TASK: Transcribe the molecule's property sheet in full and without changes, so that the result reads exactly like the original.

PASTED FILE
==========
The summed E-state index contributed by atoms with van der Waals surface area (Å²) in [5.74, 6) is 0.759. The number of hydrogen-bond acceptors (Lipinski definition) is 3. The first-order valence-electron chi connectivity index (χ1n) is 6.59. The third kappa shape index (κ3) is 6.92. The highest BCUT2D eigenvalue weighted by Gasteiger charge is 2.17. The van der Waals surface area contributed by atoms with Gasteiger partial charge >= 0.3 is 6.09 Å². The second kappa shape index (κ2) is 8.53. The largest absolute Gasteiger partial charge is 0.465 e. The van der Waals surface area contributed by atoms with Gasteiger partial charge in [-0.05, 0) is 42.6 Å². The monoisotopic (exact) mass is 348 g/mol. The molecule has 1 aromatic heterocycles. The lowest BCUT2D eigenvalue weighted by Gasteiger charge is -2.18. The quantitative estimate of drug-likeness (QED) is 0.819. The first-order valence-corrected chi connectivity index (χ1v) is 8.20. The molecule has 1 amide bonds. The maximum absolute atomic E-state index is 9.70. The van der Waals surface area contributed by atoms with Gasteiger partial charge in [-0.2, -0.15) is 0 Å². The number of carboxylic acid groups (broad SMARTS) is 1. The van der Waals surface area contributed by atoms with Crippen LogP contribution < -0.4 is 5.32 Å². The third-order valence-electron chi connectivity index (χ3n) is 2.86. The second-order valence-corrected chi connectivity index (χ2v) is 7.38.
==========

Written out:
The summed E-state index contributed by atoms with van der Waals surface area (Å²) in [5.74, 6) is 0.759. The number of hydrogen-bond acceptors (Lipinski definition) is 3. The first-order valence-electron chi connectivity index (χ1n) is 6.59. The third kappa shape index (κ3) is 6.92. The highest BCUT2D eigenvalue weighted by Gasteiger charge is 2.17. The van der Waals surface area contributed by atoms with Gasteiger partial charge >= 0.3 is 6.09 Å². The second kappa shape index (κ2) is 8.53. The largest absolute Gasteiger partial charge is 0.465 e. The van der Waals surface area contributed by atoms with Gasteiger partial charge in [-0.05, 0) is 42.6 Å². The monoisotopic (exact) mass is 348 g/mol. The molecule has 1 aromatic heterocycles. The lowest BCUT2D eigenvalue weighted by Gasteiger charge is -2.18. The quantitative estimate of drug-likeness (QED) is 0.819. The first-order valence-corrected chi connectivity index (χ1v) is 8.20. The molecule has 1 amide bonds. The maximum absolute atomic E-state index is 9.70. The van der Waals surface area contributed by atoms with Gasteiger partial charge in [-0.2, -0.15) is 0 Å². The number of carboxylic acid groups (broad SMARTS) is 1. The van der Waals surface area contributed by atoms with Crippen LogP contribution < -0.4 is 5.32 Å². The third-order valence-electron chi connectivity index (χ3n) is 2.86. The second-order valence-corrected chi connectivity index (χ2v) is 7.38.